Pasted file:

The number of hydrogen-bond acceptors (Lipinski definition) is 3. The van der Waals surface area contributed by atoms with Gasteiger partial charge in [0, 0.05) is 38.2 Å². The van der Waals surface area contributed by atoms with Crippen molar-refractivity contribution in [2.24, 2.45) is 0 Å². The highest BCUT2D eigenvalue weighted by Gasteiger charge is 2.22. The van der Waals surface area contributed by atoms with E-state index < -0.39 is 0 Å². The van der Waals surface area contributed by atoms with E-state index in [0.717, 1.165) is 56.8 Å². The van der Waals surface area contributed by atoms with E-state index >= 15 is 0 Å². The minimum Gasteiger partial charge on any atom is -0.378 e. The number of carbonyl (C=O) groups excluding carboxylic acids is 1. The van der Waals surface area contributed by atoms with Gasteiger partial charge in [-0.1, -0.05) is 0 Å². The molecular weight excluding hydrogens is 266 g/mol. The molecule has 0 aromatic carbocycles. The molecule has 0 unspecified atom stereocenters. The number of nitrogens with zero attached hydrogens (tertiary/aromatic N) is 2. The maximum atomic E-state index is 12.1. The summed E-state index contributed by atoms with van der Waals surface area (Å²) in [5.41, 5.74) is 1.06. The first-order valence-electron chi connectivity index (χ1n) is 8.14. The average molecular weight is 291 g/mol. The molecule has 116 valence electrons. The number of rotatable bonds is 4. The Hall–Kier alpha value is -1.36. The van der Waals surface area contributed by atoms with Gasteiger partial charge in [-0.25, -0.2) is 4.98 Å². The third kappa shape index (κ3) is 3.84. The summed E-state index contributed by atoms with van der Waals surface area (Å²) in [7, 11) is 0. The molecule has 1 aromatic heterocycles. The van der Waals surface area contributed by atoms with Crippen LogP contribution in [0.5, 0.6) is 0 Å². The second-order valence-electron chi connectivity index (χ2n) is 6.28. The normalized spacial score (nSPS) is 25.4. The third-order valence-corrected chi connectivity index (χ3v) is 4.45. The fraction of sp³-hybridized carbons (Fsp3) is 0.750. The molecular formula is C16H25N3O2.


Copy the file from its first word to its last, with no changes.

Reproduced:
The number of hydrogen-bond acceptors (Lipinski definition) is 3. The van der Waals surface area contributed by atoms with Gasteiger partial charge in [0, 0.05) is 38.2 Å². The van der Waals surface area contributed by atoms with Crippen molar-refractivity contribution in [2.24, 2.45) is 0 Å². The highest BCUT2D eigenvalue weighted by Gasteiger charge is 2.22. The van der Waals surface area contributed by atoms with E-state index < -0.39 is 0 Å². The van der Waals surface area contributed by atoms with E-state index in [0.717, 1.165) is 56.8 Å². The van der Waals surface area contributed by atoms with E-state index >= 15 is 0 Å². The minimum Gasteiger partial charge on any atom is -0.378 e. The number of carbonyl (C=O) groups excluding carboxylic acids is 1. The van der Waals surface area contributed by atoms with Gasteiger partial charge in [-0.1, -0.05) is 0 Å². The molecular weight excluding hydrogens is 266 g/mol. The molecule has 0 aromatic carbocycles. The molecule has 0 unspecified atom stereocenters. The number of nitrogens with zero attached hydrogens (tertiary/aromatic N) is 2. The maximum atomic E-state index is 12.1. The summed E-state index contributed by atoms with van der Waals surface area (Å²) in [5.41, 5.74) is 1.06. The first-order valence-electron chi connectivity index (χ1n) is 8.14. The average molecular weight is 291 g/mol. The molecule has 116 valence electrons. The number of rotatable bonds is 4. The Hall–Kier alpha value is -1.36. The van der Waals surface area contributed by atoms with Gasteiger partial charge in [-0.25, -0.2) is 4.98 Å². The third kappa shape index (κ3) is 3.84. The summed E-state index contributed by atoms with van der Waals surface area (Å²) in [7, 11) is 0. The molecule has 1 aromatic heterocycles. The van der Waals surface area contributed by atoms with Crippen LogP contribution in [0.5, 0.6) is 0 Å². The second-order valence-electron chi connectivity index (χ2n) is 6.28. The normalized spacial score (nSPS) is 25.4. The third-order valence-corrected chi connectivity index (χ3v) is 4.45. The fraction of sp³-hybridized carbons (Fsp3) is 0.750. The molecular formula is C16H25N3O2.